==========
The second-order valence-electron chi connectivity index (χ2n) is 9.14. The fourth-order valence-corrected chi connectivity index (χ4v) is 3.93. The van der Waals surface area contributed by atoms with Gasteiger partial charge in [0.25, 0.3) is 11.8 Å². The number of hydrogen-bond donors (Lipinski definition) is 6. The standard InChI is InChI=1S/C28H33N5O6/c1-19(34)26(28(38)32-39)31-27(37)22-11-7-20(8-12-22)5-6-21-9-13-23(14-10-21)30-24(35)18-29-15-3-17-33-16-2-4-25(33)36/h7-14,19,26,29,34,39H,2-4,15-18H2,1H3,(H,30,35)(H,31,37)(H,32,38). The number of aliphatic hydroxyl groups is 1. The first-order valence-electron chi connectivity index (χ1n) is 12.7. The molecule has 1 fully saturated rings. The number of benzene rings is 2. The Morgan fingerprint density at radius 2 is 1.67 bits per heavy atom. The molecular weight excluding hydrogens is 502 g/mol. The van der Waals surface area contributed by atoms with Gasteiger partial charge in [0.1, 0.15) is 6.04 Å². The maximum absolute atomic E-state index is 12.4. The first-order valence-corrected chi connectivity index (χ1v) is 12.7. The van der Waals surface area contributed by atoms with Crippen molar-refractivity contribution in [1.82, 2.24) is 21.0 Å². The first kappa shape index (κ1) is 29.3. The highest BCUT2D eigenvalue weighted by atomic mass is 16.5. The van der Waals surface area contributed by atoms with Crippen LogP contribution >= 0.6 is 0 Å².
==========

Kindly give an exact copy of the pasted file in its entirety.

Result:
The second-order valence-electron chi connectivity index (χ2n) is 9.14. The fourth-order valence-corrected chi connectivity index (χ4v) is 3.93. The van der Waals surface area contributed by atoms with Gasteiger partial charge in [0.25, 0.3) is 11.8 Å². The number of hydrogen-bond donors (Lipinski definition) is 6. The standard InChI is InChI=1S/C28H33N5O6/c1-19(34)26(28(38)32-39)31-27(37)22-11-7-20(8-12-22)5-6-21-9-13-23(14-10-21)30-24(35)18-29-15-3-17-33-16-2-4-25(33)36/h7-14,19,26,29,34,39H,2-4,15-18H2,1H3,(H,30,35)(H,31,37)(H,32,38). The number of aliphatic hydroxyl groups is 1. The first-order valence-electron chi connectivity index (χ1n) is 12.7. The molecule has 1 fully saturated rings. The number of benzene rings is 2. The Morgan fingerprint density at radius 2 is 1.67 bits per heavy atom. The molecular weight excluding hydrogens is 502 g/mol. The van der Waals surface area contributed by atoms with Gasteiger partial charge in [0.1, 0.15) is 6.04 Å². The maximum absolute atomic E-state index is 12.4. The first-order valence-corrected chi connectivity index (χ1v) is 12.7. The van der Waals surface area contributed by atoms with Crippen molar-refractivity contribution in [1.82, 2.24) is 21.0 Å². The first kappa shape index (κ1) is 29.3. The highest BCUT2D eigenvalue weighted by atomic mass is 16.5. The van der Waals surface area contributed by atoms with Crippen LogP contribution >= 0.6 is 0 Å².